The Islamic State (Terrorist Organization)

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ISIS (Islamic State of Iraq and Syria), also known as ISIL (Islamic State of Iraq and the Levant), is a Sunni jihadist group with a particularly violent ideology that calls itself a caliphate and claims religious authority over all Muslims. It was inspired by al Qaida but later publicly expelled from it. RAND terrorism experts have analyzed the group's financing, management, and organization; its savvy use of social media for recruitment and fundraising; and the instability that spawned the group as a regional problem in the Middle East.

  • Mosul in March 2016, under Islamic State control, when nighttime lighting had fallen by 55 percent compared to its pre-ISIS levels in January 2014

    Essay

    What Life Under ISIS Looked Like from Space

    Jan 9, 2018

    Satellite images show how ISIS attempted to govern in Iraq and Syria, the economic damage the group left behind, and what it will take to rebuild.

  • An Iraqi flag is seen amid destroyed buildings in the Old City of Mosul, Iraq, July 23, 2017

    Report

    How to Achieve Stability in Iraq After ISIS

    Jul 24, 2017

    After major combat operations against ISIS in Mosul, recovery and stability will require redoubled efforts by Iraqis and the international community. How well humanitarian, security, and other needs are addressed will affect the immediate stabilization of Iraq, including whether civilians can return home.

Explore The Islamic State (Terrorist Organization)

  • Journal Article

    Social Media in Africa: A Double-Edged Sword for Security and Development: Research Report

    The United Nations Development Programme commissioned RAND Europe to explore social media use and its links to online radicalisation in Africa. The study analysed the social media use of three Islamist terrorist groups across seven countries.

    Nov 5, 2018

  • Journal Article

    Social Media in Africa: A Double-Edged Sword for Security and Development: Executive Summary

    The United Nations Development Programme commissioned RAND Europe to explore social media use and its links to online radicalisation in Africa. The study analysed the social media use of three Islamist terrorist groups across seven countries.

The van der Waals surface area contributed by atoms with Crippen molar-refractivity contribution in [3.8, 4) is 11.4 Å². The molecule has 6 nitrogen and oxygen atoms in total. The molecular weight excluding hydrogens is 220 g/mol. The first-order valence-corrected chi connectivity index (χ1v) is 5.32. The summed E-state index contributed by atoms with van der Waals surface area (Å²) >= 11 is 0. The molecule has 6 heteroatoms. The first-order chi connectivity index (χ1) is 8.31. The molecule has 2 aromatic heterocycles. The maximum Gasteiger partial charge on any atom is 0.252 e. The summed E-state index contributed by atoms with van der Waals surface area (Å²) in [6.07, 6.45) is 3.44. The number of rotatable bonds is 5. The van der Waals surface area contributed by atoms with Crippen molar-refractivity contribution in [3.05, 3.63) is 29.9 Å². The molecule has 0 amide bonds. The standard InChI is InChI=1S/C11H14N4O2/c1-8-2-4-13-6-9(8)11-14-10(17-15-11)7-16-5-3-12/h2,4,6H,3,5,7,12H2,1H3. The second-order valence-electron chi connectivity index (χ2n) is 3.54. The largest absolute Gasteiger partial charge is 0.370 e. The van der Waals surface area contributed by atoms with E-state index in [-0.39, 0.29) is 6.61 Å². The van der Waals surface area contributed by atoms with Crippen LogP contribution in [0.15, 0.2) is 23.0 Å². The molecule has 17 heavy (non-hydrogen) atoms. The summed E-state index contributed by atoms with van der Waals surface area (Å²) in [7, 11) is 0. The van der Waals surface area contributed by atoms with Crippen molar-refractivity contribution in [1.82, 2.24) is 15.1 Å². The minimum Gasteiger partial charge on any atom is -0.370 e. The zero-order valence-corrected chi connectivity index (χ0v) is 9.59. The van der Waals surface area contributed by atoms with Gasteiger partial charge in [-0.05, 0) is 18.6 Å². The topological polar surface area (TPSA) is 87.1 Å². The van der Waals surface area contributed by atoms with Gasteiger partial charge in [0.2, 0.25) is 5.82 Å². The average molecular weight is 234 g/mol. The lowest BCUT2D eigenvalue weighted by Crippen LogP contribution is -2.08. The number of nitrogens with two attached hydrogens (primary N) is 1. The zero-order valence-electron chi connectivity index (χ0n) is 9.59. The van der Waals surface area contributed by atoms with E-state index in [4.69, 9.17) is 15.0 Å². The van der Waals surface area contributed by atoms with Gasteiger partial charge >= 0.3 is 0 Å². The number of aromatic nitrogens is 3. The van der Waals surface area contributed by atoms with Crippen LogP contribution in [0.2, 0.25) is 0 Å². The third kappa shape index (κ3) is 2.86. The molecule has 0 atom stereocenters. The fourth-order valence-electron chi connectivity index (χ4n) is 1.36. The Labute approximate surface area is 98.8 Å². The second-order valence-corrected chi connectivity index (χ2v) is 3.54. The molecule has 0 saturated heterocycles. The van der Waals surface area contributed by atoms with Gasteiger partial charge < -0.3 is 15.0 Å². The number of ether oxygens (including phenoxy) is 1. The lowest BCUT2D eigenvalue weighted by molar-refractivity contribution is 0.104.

Nov 5, 2018

  • Journal Article

    Social Media in Africa: A Double-Edged Sword for Security and Development: Research Brief

    The United Nations Development Programme commissioned RAND Europe to explore social media use and its links to online radicalisation in Africa. The study analysed the social media use of three Islamist terrorist groups across seven countries.

    Nov 5, 2018

  • Journal Article

    Social Media in Africa: A Double-Edged Sword for Security and Development: Technical Annex

    An annex of supporting information for the report, containing thematic content in relation to the countries examined and the three case study terrorist groups analysed, alongside content relating to the Twitter data analysis and interviews conducted.

    Nov 5, 2018

  • A destroyed building with a wall painted with the black flag commonly used by Islamic State militants, is seen in the town of al-Alam, Iraq, March 10, 2015

    Commentary

    ISIS's New Plans to Get Rich and Wreak Havoc

    Although the Islamic State has lost nearly 98 percent of the territory it once controlled, it is ripe for a comeback in Sunni-majority areas of Iraq and Syria. The group has proven that it is capable of making money even without controlling large population centers.

    Oct 10, 2018

  • Kurdish fighters from the People's Protection Units (YPG) run across a street in Raqqa, Syria, July 3, 2017

    Commentary

    The Power of Affiliates: Which ISIS Franchise Could Become the Most Capable?

    With ISIS's caliphate in ruins, one of its affiliates could grow to become even deadlier and more capable than the core organization was during its peak. And with franchise groups and affiliates across the globe, there's no shortage of contenders to supplant ISIS as the world's most dangerous terrorist group.

    Oct 9, 2018

  • A student walks along a damaged street in the town of Kafr Batna, in eastern Ghouta, Syria, September 5, 2018

    Commentary

    Why We Should Measure the Economic Impact of Terrorism in the Middle East

    Though physical impacts of terrorism in the Middle East should be the main focus of counterterrorism efforts, financial impacts should not be ignored. Officials could help mitigate devastating economic effects by identifying and protecting essential regional revenue streams like tourism and oil.

    Sep 24, 2018

  • Multimedia

    An Overview of Current Trends in Terrorism and Illicit Finance

    An overview of testimony by Colin P. Clarke presented before the House Financial Services Committee, Subcommittee on Terrorism and Illicit Finance on September 7, 2018.

    Sep 7, 2018

  • French President Emmanuel Macron gives a speech at an international conference to discuss ways of cutting funding to terrorist groups, at the OECD headquarters in Paris, France, April 26, 2018

    Testimony

    Current Trends in Terrorist Financing

    How do terrorists generate income? And how might ISIS, the wealthiest group in history, seek to use its funds to make a comeback? Terrorist financing has evolved, making it difficult to counter. But these efforts must continue to keep ISIS isolated from external patrons and state sponsors.